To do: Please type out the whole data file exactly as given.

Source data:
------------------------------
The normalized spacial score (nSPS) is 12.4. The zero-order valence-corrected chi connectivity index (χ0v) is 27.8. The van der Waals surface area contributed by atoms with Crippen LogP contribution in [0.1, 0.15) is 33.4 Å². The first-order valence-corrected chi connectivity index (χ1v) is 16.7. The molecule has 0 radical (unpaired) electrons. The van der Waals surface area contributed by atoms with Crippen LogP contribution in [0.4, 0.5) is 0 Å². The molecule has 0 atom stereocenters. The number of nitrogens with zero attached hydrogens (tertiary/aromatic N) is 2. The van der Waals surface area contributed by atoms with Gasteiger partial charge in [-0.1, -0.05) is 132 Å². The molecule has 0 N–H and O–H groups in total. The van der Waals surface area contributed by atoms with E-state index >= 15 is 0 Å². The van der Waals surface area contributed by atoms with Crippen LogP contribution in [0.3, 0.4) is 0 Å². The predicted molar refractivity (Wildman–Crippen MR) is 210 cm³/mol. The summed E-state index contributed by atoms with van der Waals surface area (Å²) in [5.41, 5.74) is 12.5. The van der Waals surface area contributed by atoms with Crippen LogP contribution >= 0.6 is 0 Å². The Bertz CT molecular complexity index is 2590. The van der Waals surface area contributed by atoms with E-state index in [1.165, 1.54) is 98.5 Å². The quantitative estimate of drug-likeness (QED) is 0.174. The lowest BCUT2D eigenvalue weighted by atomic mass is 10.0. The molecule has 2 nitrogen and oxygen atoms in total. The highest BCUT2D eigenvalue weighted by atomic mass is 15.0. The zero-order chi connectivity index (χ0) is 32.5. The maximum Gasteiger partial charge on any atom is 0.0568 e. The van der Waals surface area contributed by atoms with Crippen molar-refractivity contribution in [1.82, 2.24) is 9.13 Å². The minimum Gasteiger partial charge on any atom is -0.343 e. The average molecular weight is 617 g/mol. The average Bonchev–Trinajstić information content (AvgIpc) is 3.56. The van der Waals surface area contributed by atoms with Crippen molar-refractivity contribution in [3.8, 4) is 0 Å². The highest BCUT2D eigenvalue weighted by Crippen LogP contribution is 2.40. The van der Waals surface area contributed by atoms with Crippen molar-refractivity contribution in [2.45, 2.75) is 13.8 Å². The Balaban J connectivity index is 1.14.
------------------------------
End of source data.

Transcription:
The normalized spacial score (nSPS) is 12.4. The zero-order valence-corrected chi connectivity index (χ0v) is 27.8. The van der Waals surface area contributed by atoms with Crippen LogP contribution in [0.1, 0.15) is 33.4 Å². The first-order valence-corrected chi connectivity index (χ1v) is 16.7. The molecule has 0 radical (unpaired) electrons. The van der Waals surface area contributed by atoms with Crippen LogP contribution in [0.4, 0.5) is 0 Å². The molecule has 0 atom stereocenters. The number of nitrogens with zero attached hydrogens (tertiary/aromatic N) is 2. The van der Waals surface area contributed by atoms with Gasteiger partial charge in [-0.1, -0.05) is 132 Å². The molecule has 0 N–H and O–H groups in total. The van der Waals surface area contributed by atoms with E-state index >= 15 is 0 Å². The van der Waals surface area contributed by atoms with Crippen LogP contribution in [0.3, 0.4) is 0 Å². The predicted molar refractivity (Wildman–Crippen MR) is 210 cm³/mol. The summed E-state index contributed by atoms with van der Waals surface area (Å²) in [5.41, 5.74) is 12.5. The van der Waals surface area contributed by atoms with Crippen LogP contribution >= 0.6 is 0 Å². The Bertz CT molecular complexity index is 2590. The van der Waals surface area contributed by atoms with E-state index in [1.165, 1.54) is 98.5 Å². The quantitative estimate of drug-likeness (QED) is 0.174. The lowest BCUT2D eigenvalue weighted by atomic mass is 10.0. The molecule has 2 nitrogen and oxygen atoms in total. The highest BCUT2D eigenvalue weighted by atomic mass is 15.0. The zero-order chi connectivity index (χ0) is 32.5. The maximum Gasteiger partial charge on any atom is 0.0568 e. The van der Waals surface area contributed by atoms with Crippen molar-refractivity contribution in [1.82, 2.24) is 9.13 Å². The minimum Gasteiger partial charge on any atom is -0.343 e. The average molecular weight is 617 g/mol. The average Bonchev–Trinajstić information content (AvgIpc) is 3.56. The van der Waals surface area contributed by atoms with Crippen molar-refractivity contribution in [3.8, 4) is 0 Å². The highest BCUT2D eigenvalue weighted by Crippen LogP contribution is 2.40. The van der Waals surface area contributed by atoms with Crippen molar-refractivity contribution in [2.45, 2.75) is 13.8 Å². The Balaban J connectivity index is 1.14.